Is There Still A Role For The Commonwealth In Global Politics?

This summer the Commonwealth of Nations is undertaking two major events: the 2022 Commonwealth Heads of Government Meeting (CHOGM) in Kigali, Rwanda and the 2022 Commonwealth Games in Birmingham, UK. Both events have been accompanied by questions over the continued relevance of the Commonwealth as an institution and what role the organization should play in international politics. As the Commonwealth faces questions over its membership, its purpose, and its connection to the people it represents, the future of the association continues to be up for debate.

The Commonwealth is a voluntary political association of 56 countries, created in its modern form in 1949 as Britain decolonized. As countries became independent from Britain, they were offered a place in the Commonwealth, and as a result, most countries in the Commonwealth are former British colonies. Together, the members of the Commonwealth have a combined population of 2.5 billion and span all areas of the globe. The association is supposed to act as a network that allows members to cooperate on common goals, such as promoting education, democracy, and conservation efforts, and host events, such as the Commonwealth Games, the Commonwealth’s version of the Olympics. As such, the countries have no legal ties or obligations to one another, but are instead linked primarily through shared values and history.

As the British Empire fades further into history, the importance of the Commonwealth has been repeatedly questioned. This has been brought into the limelight by the two events this summer. The Commonwealth Games, as reported by The Guardian, has struggled to find hosts, with potential host cities unwilling to burden the economic costs. There are even plans to reduce the scale of the event going forward, with this summer’s event in Birmingham potentially being one of the last to be a major event. The CHOGM, while being attended by most heads of government of Commonwealth countries, has also seen notable absences such as the prime ministers of Australia, New Zealand, India, and Pakistan, and the President of South Africa. At the same time, the Commonwealth has seen some success this year, such as when over $4 billion was raised at CHOGM in pledges to fight against tropical diseases like malaria, and in the announcement that two new members would join in the form of Gabon and Togo. Even then, the fact that neither country has historical links to the British Empire once again raises the question: what is the point of the Commonwealth?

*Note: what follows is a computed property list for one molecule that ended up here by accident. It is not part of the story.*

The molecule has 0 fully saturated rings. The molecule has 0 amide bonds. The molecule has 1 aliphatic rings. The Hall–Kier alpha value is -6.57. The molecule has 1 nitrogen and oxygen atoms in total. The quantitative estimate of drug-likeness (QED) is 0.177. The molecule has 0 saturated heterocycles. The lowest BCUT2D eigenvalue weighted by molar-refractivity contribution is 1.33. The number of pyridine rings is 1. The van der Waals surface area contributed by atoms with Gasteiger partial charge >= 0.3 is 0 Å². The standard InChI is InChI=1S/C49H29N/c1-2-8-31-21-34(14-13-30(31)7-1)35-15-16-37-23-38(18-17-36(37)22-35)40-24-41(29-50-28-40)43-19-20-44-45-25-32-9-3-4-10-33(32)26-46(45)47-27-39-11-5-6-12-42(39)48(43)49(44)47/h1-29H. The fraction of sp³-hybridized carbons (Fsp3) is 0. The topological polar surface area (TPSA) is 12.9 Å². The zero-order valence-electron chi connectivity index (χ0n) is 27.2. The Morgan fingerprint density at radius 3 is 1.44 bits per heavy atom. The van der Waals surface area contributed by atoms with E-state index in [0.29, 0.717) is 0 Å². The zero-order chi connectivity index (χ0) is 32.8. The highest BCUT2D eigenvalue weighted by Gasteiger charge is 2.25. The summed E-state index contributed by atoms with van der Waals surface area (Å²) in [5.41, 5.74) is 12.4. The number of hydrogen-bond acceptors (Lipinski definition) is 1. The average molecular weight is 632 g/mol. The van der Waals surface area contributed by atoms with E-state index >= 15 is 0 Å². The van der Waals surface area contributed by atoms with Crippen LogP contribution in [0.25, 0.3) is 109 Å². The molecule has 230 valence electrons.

The problem that the Commonwealth faces is that the Commonwealth means different things to different people, and to a great number of people it means nothing at all. One reason this problem persists is that the Commonwealth has a great diversity of members. The 56 members of the Commonwealth cover a range of different cultures, histories, economic situations, political structures and so on. Oftentimes, these countries do not necessarily have the best relations with each other. South Africa, for example, has political differences with CHOGM host Rwanda, which some argue contributed to the President’s non-attendance. Pakistan and India, two other countries whose heads of governments did not attend, also frequently have diplomatic spats. Crafting an association and finding common ground with all these differences would inevitably be a challenge, and one that the Commonwealth often struggles to overcome.

One effect of this diversity is that the Commonwealth has limited power, with a lack of legal obligations. The wide economic and cultural disparity between countries, for instance, means that any kind of freedom of movement or economic union along the lines of the European Union is out of the question, and would be widely unpopular in many member states. Similarly, something like a military alliance would never happen, not least due to the many political differences that countries have with each other. The wide range of countries in the Commonwealth thus precludes of legal integration between its members to any relevant degree. This goes quite far to explain why the Commonwealth exists as a voluntary association and as more of a network than a unified legally binding body like the African Union or United Nations, and why it focuses more on talk of shared values and goals.